Wasn’t long after he made that open-mouthed face that he did leave. His last words were something like, ‘I’m done,’ or ‘fuck this.’ One of those interchangeables. What I know for sure is that he was lying on my lap in the backseat, telling me what he thought was a funny story about this old man named Les. Les’ up there in age and he’s got a couple screws loose. He used to roam around the zoo in the afternoon. Joe never charged him, they’d just let him walk from cage to cage, asking the same questions about the animals every day. So, Willy’s ear was stuck to my thigh while he told me that Les had come in that day, and that he spent close to a half hour watching the lynx pace back and forth before feeding time. And Willy laughed—said, “Oh, I probably should have told him that the cat gets a little territorial before he eats. I’ve seen it happen a dozen times.”

“What happened already?”

“Well.” Willy pushed greasy hair up off his forehead, “The cat backs his ass up against the cage and sprays. He sprays right at Les.” Willy shook his head and pushed his eyebrows down all sympathetic-looking but he was still laughing. I should have beaten him to it and left him right then but I couldn’t stop staring at him. He was all despicable and mean, and I got scared, realizing how much I needed him. Willy lifted up his hips to rifle through his back pocket for a pack of Winston Reds and he put all his weight in his head. He was leaning on some pressure point in my knee. I wanted to grab him by the hair and use his face to break the backseat window and throw him out of it. But instead I just opened my palm for a cigarette.

“The thing is, Les just stayed there. He didn’t move. And I dropped the bucket of meat down and ran to him—grabbed him by the back of his shirt and pulled him out of the way. The lynx soaked him. All over.”

I imagined Les standing there in jeans as faded blue as they get, zipper probably at least halfway unzipped—shirt partially tucked in. I could see his blank face as the lynx shot some milky, territory-marking liquid at him. This guy, this decorated war vet, he was known for never letting anyone he was fighting beside get shot. But he just stood, taking it. He didn’t flinch.

 “Why the fuck would you tell me that like it was a funny story?”

“I mean,” He shrugged a little, still smiling, “I was just trying to tell you something about my day.” 

 “You should have told me what you had for breakfast then.” I pushed my fingers against my forehead and felt the little hairs between my eyebrows that needed plucking.

“I had eggs.” He did that bunched smile—the last real smile of his I’d ever see. He looked up at me and tugged my hair with the fingers that weren’t holding the cigarette.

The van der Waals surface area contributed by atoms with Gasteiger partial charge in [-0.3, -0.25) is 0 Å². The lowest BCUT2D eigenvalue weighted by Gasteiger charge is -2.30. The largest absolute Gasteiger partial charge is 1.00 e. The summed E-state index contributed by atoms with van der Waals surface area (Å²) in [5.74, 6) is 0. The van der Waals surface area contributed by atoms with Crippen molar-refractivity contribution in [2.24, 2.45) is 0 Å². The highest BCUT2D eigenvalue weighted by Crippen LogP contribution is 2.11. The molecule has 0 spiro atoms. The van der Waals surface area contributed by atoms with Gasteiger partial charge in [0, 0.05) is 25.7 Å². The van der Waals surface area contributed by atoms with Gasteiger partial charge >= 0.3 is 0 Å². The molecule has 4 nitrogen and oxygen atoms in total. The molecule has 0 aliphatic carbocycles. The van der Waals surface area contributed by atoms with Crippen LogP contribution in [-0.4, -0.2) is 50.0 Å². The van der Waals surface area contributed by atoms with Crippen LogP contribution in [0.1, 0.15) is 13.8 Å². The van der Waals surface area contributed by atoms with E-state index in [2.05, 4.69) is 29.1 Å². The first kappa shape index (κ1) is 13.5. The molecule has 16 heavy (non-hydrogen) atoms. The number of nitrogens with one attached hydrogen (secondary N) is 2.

“I don’t think it’s funny, Willy. You’re an asshole.”

I’d gotten away with it before—usually even gotten something out of it. He was always making up for being a little bit of an asshole in ways I probably didn’t deserve but felt damn entitled to at the time. But this time, he shot up and shoved me against the car door.

“You know that everyone’s been asking how long I’m going to put up with this shit from you—everyone asks when I am going to sack up. You can’t even take a joke. You don’t even like me, for fuck’s sake. I’m just what’s here.” 

He wasn’t right, but at the time I couldn’t see how wrong he was. I just sat there, staring straight ahead, letting his elbows knock me around the backseat as he buttoned his jeans and laced his shoes. 

 “You’re the asshole! You’re just going to sit there? You’re an asshole, Sally.”

He slammed the car door and lumbered down the road. I kept quiet even though I knew it wouldn’t have taken much to make him stay. That was the last time I ever saw him up close. Not but three days later he was helping register girl over a puddle in the lot across the highway from the zoo. Didn’t take long for me to turn the car around and take the crowbar to his truck.

Before Willy left, I used to joke that he should convince Joe to adopt his piece of shit Ram and my old Impala for the zoo. “They’re just as useless as the animals,” I’d said.

Willy rolled away from me and told me not to be condemscending. His spine slithered like the diamondback as he readjusted in my backseat. When he misspoke, it made me want to push him out of car onto the dirt road where we’d parked, all naked and sweaty and stupid. But after he left me, all I could do was replay all the bits leading up to the end. That’s when I realized maybe he was just asking me not to be condescending and not to condemn him for all the things he was and wasn’t. And it isn’t until I’m in the lobby of this zoo that I realize I had done both. All along I was worried about him being another stupid hillbilly fuck with a homemade tattoo as blue as his collar when really, I was the thick one for thinking we were all that different.


I’ve got a good ten minutes until Riley gets here, so I decide to feed the cats, since it may be tough for Joe to make it in tomorrow. It isn’t that I care about Joe’s captives—I just figure a kind gesture may help excuse the break in.